.....2) Count Zero - A corporate mercenary wakes in a reconstructed body, a beautiful woman by his side. Then, Hosaka Corporation reactivates him for a mission more dangerous than the one he's recovering from: to get a defecting chief of R&D – and the biochip he's perfected – out intact. But, this proves to be of supreme interest to certain other parties – some of whom aren't remotely human. (ILL)
.....3) Mona Lisa Overdrive - Enter Gibson's unique world – lyric and mechanical, erotic and violent, sobering and exciting – where multinational corporations and high tech outlaws vie for power, traveling into the computer-generated universe known as cyberspace. Into this world comes Mona, a young girl with a murky past and an uncertain future whose life is on a collision course with internationally famous Sense/Net star Angie Mitchell. Since childhood, Angie has been able to tap into cyberspace without a computer. Now, from inside cyberspace, a kidnapping plot is masterminded by a phantom entity who has plans for Mona, Angie, and all humanity, plans that cannot be controlled… or even known. And, behind the intrigue, lurks the shadowy Yakuza, the powerful Japanese underworld, whose leaders ruthlessly manipulate people and events to suit their own purposes… or so they think. (CQL)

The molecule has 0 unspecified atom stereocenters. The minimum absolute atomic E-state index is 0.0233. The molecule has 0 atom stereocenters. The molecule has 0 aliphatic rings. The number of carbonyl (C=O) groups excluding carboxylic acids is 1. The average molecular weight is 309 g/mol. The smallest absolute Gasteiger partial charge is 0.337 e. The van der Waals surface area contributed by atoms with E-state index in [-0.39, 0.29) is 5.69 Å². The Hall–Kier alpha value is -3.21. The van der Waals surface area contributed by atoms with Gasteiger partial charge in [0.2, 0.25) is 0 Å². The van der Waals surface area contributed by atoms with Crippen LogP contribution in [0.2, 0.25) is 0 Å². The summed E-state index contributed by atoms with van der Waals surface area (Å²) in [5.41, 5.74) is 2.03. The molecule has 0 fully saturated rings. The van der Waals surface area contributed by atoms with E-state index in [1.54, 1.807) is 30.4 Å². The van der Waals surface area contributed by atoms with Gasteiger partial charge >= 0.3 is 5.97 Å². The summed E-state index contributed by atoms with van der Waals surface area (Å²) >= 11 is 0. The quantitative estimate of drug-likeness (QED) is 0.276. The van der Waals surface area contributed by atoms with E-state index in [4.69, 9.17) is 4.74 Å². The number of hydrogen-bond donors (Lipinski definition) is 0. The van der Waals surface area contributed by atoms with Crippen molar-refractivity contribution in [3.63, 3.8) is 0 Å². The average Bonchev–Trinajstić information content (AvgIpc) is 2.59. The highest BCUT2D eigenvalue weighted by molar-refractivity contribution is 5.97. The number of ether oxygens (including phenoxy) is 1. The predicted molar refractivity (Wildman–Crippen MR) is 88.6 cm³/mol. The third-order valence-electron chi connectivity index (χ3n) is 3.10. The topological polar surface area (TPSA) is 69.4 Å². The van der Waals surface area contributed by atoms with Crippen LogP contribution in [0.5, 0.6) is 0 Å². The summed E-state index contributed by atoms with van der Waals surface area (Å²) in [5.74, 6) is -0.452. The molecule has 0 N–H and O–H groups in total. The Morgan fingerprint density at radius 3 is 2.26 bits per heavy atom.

Bridge Trilogy

.....1) Virtual Light - 2005: Welcome to NoCal and SoCal, the uneasy sister-states of what used to be California. Here, the Millennium has come and gone, leaving in its wake only stunned survivors. In Los Angeles, Berry Rydell is a former armed-response rent-a-cop now working for a bounty hunter. Chevette Washington is a bicycle-messenger-turned-pickpocket who impulsively snatches a pair of innocent-looking sunglasses. But, these are no ordinary shades. What you can see through these high-tech specs can make you rich – or get you killed. Now, Berry and Chevette are on the run, zeroing in on the digitalized heart of DatAmerica, where pure information is the greatest high. And a mind can be a terrible thing to crash... (ILL)